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Order On Summary Judgment.pdf


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Case 3:17-cv-00485-WHO Document 200 Filed 11/20/17 Page 2 of 28

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conditions on federal funds. I concluded that this interpretation was not legally plausible in light

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of the Executive Order’s plain language, as confirmed by the administration’s many statements

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indicating the Executive Order’s expansive scope. PI Order at 14.
A month later, the Attorney General issued a two page memorandum memorializing the

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DOJ’s interpretation (the “AG Memorandum”) and asked me to reconsider the injunction.

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Because the AG’s Memorandum does not amend the Executive Order, is not binding on the

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Executive Branch and suggests an implausible interpretation of Section 9(a), I denied the federal

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government’s motion on July 20, 2017. Order Denying Reconsideration (SF Dkt. No. 146), (SC

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Dkt. no. 145).
Now on summary judgment, the parties have shown that there are no material facts in

United States District Court
Northern District of California

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dispute concerning the Executive Order. This Order plows no new ground: for the reasons

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summarized below, and as further described in my earlier Orders, I GRANT the Counties’

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motions for summary judgment on the Executive Order and permanently enjoin Section 9(a).1

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SUMMARY

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The Executive Order, in addition to outlining a number of immigration enforcement

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policies, purports to “[e]nsure that jurisdictions that fail to comply with applicable Federal law do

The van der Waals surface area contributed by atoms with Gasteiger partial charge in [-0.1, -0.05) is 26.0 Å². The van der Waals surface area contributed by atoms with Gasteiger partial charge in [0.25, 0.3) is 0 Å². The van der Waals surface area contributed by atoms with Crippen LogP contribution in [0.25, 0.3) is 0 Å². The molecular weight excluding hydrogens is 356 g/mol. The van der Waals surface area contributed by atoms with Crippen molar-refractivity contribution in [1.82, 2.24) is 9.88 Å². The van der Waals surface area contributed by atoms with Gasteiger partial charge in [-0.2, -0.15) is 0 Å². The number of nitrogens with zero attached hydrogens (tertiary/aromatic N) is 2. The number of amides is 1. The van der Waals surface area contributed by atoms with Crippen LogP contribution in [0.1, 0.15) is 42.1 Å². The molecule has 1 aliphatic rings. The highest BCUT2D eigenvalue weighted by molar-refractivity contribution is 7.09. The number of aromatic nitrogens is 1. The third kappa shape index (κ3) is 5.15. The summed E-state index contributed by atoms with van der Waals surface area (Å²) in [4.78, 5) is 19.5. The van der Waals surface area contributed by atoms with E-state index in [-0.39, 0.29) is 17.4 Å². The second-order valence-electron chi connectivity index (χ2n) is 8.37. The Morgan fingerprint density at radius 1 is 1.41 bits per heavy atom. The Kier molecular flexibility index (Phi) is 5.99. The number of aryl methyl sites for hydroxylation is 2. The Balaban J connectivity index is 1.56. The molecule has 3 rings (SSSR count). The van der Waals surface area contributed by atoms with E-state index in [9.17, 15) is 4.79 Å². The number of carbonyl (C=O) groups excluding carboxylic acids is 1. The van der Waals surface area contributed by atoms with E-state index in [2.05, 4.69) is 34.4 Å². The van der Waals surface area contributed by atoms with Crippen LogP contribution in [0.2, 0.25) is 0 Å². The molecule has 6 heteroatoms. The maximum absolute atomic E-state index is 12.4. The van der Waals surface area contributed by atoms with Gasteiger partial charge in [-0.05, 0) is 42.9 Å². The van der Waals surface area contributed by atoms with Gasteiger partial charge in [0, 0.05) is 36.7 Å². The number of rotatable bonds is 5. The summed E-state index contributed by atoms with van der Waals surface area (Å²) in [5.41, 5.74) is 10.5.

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not receive Federal funds, except as mandated by law” and to establish a procedure to make

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“sanctuary jurisdictions” ineligible to receive federal grants. In two related actions, the County of

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Santa Clara and the City and County of San Francisco challenge Section 9 of the Executive Order

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as facially unconstitutional and have brought motions seeking summary judgment. See Cty. of

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Santa Clara v. Trump, No. 17-cv-0574-WHO; City & Cty. of San Francisco v. Trump, 17-cv-

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0485-WHO. San Francisco also seeks a declaration that its laws comply with Section 1373.
The Counties argue that Section 9(a) violates the separation of powers doctrine enshrined

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in the Constitution because it improperly seeks to wield congressional spending powers. It is so

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This Order addresses San Francisco’s motion only with respect to Count Three of its Complaint.
Counts One and Two relate to San Francisco’s claims regarding with 8 U.S.C. § 1373 (“Section
1373”) and its compliance with it, which are better addressed at the time I consider upcoming
motions in related litigation. City & Cty. of San Francisco v. Sessions, No. 17-cv-4642-WHO;
California v. Sessions, No. 17-cv-4701-WHO (“the related litigation”).
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